Once again the Stupid o’Clock alarm rang again and a quick check of Twitter told me that I wasn’t the only one awake and excited that today was the first ever UK day of TED style talks from people who live with Diabetes.
I was going for three reasons.
First and foremost was to meet everyone, some I’d met before, others I’ve spoken to for years and would meet for the first time. I was excited to meet Sarah (the UK’s hardest working Nightscout support person), Rob who’d travelled from darkest beyond and Anne who was one of the speakers. On top of them there were probably another 3 dozen I was looking forward to chatting with. But first it was off to meet (for the first time) Amber who we were giving a lift to – I’d worked with Amber’s Mum for 20 years and never knew she lived with T1 until Amy was diagnosed. 17 year old Amber’s relatively new to the community, go and say hello on Twitter.
Second was to listen to some great talks, four of which were from people I knew quite well from SocialMedia or indeed Real Life.
Last but definitely not least was because I was part of the Nightscout faculty, present there to be on the special stand we’d been allowed to have, to allow us to help attendees understand more about Nightscout.
Strangely, for a blog about a Talking About Diabetes event, I’m not going to talk about the talks themselves. Others have already done this through their blogs. Here’s Amber’s, here’s James’s, here’s Matt’s and here’s Anne’s.
Saving the last word for one of the organisers of this event, Here’s Dr Partha Kar’s blog.
Instead I’ll focus on Wes’s talk as it’s very dear to my heart.
Listening with a lump in my throat – The Nightscout Story
Wes’s Nightscout story started in an unfamiliar way for me, he was taking us way, way back to Picadilly Circus in 1966, the start of events leading to the birth of Lane Desborough who is dubbed The Grandfather of Nightscout – great video of Lane talking about Nightscout here if you’re interested. Lane went on to develop monitoring software which led to the backbone of the Nightscout web sites people like us use.
I already had a lump in my throat, especially because I knew at some point soon in Wes’s talk his story would get the better of him and the rawness of emotion would come through. You could feel it in the audience who at this stage hadn’t quite worked out what Nightscout really was.
Wes progressed to the Nightscout story quite familiar to me – due to the presentations I’ve been giving to JDRF, Diabetes and the CYP NW Network – from the beginnings from the “7 guys on the internet” who thought “maybe 50 families” might be interested in setting up Nightscout. Less than two years later 16000 people are in the largest T1 Facebook group in the World, with 6000 more in the 27 country specific Nightscout groups around the world.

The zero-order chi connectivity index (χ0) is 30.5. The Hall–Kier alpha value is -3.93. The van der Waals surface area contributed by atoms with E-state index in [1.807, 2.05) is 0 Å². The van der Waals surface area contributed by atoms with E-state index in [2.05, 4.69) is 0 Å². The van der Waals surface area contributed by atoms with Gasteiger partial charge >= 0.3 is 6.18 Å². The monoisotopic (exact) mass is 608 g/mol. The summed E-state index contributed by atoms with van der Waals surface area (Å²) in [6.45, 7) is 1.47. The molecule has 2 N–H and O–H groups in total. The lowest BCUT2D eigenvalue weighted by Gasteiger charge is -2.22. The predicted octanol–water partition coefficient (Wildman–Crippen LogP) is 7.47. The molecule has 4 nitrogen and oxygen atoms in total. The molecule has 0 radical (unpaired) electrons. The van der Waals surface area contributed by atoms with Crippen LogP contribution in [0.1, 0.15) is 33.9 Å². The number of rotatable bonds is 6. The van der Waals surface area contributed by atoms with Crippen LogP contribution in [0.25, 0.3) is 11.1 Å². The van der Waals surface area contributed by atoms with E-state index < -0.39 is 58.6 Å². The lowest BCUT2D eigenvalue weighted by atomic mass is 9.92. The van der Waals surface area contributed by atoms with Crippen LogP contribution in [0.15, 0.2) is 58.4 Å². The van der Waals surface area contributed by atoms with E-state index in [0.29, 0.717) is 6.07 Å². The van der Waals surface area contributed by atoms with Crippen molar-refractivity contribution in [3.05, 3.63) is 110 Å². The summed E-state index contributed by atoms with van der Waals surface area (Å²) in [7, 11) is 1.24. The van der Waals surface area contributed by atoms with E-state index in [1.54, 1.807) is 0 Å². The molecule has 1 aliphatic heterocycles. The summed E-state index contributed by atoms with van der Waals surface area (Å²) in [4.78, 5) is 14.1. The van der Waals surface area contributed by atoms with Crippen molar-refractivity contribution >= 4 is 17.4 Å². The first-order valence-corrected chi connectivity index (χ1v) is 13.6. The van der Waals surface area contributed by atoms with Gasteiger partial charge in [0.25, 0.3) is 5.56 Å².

Building on the lumps in peoples’ throats Wes gave more reasons why Nightscout is so important to so many people and spoke about the only ‘cost’ to a person taking on Nightscout, that ‘cost’ being to Pay It Forward and help others. From my side it’s truly a great community, everyone is there to help others and everything is open.
Wes gave good praise to the UK’s Nightscout Faculty – which I’m proud to be a part of – and to Tim Omer for his excellent work on OpenAPS and HAPP (although Wes accidentally said ‘xDrip’ by mistake).
One of the highlights of being on the stand was when Pratik approached me with his team and asked for a quick run down on Nightscout, so that he could understand what his patients might be using or need to know.
The stand was really busy and I spent all lunch time chatting with those who knew nothing about Nightscout, or those who knew loads but had some questions, some who were struggling with issues, some who were struggling with the concepts, some who were just interested in my family’s use of Nightscout. I was pleased to introduce James to Matt for help on his project, and to signpost people to certain web sites.
If only I’d had the time to eat any lunch!
We need to talk about H
Oh. My. God.
I’ve never felt so embarrassed.
She approached the stand by herself about the same time as Pratik and I turned my attention to him (bad move Kev!) for what I thought was a quick ‘Hi’ but turned into something much longer.
After waiting a while she said ‘I’ll come back later’, I still didn’t recognise her or know her name at that point.
During the afternoon talks I looked around and saw her sat next to Izzy and it suddenly dawned on me who was there at the stand earlier and a pang of guilt ran through me.
Hannah, damn, it was Hannah.
Hannah, the lovely young girl from OopNorf who advocates so well, whose blogged I’ve read for ages, with whom I spoken on Twitter for years, with whom I’ve spoken via Google Hangouts, whom I’d never met.
Hannah, if you’re reading this: sorry, what a twerp I am but I’m so glad you came back to say hello again.
Chatting with the reps
With more talks during the after and some question time later I managed to grab a coffee and chat with Jenny from Abbott about the London Planetarium sleepover happending that night, an event Amy and I had been invited to but had declined. Hopefully there’ll be a few guest blogs on site, coming out of that event and use of Libre. I managed to sort out a trial for Amy – which she’d previously shown interest in – so watch this space for a Libre write up from us.
What a great event
It’s hard to imagine how TAD could have been any better and if it’s run again it’s hard to imagine who could be chosen to match the great line up of this year’s speakers.
To the Doctors who set this up, Partha, Catherine, Peter, I want to thank you, it was truly a brilliant day out and a great opportunity to meet friends and help others.